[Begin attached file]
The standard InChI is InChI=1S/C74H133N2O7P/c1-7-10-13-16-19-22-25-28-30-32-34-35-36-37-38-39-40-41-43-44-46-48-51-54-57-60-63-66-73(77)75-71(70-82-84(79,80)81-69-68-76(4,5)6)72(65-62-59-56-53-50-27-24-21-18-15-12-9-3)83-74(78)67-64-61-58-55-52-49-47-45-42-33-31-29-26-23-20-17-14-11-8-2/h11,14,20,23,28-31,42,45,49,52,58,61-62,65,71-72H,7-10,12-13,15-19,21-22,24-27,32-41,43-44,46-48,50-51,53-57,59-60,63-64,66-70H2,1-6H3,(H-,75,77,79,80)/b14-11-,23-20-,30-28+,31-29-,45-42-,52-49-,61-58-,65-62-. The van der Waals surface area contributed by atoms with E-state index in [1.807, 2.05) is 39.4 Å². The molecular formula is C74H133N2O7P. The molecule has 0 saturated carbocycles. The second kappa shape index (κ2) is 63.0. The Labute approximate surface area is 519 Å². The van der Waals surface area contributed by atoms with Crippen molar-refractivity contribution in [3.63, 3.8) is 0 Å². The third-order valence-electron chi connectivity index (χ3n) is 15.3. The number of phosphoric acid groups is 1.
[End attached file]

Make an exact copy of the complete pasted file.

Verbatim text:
The standard InChI is InChI=1S/C74H133N2O7P/c1-7-10-13-16-19-22-25-28-30-32-34-35-36-37-38-39-40-41-43-44-46-48-51-54-57-60-63-66-73(77)75-71(70-82-84(79,80)81-69-68-76(4,5)6)72(65-62-59-56-53-50-27-24-21-18-15-12-9-3)83-74(78)67-64-61-58-55-52-49-47-45-42-33-31-29-26-23-20-17-14-11-8-2/h11,14,20,23,28-31,42,45,49,52,58,61-62,65,71-72H,7-10,12-13,15-19,21-22,24-27,32-41,43-44,46-48,50-51,53-57,59-60,63-64,66-70H2,1-6H3,(H-,75,77,79,80)/b14-11-,23-20-,30-28+,31-29-,45-42-,52-49-,61-58-,65-62-. The van der Waals surface area contributed by atoms with E-state index in [1.807, 2.05) is 39.4 Å². The molecular formula is C74H133N2O7P. The molecule has 0 saturated carbocycles. The second kappa shape index (κ2) is 63.0. The Labute approximate surface area is 519 Å². The van der Waals surface area contributed by atoms with Crippen molar-refractivity contribution in [3.63, 3.8) is 0 Å². The third-order valence-electron chi connectivity index (χ3n) is 15.3. The number of phosphoric acid groups is 1.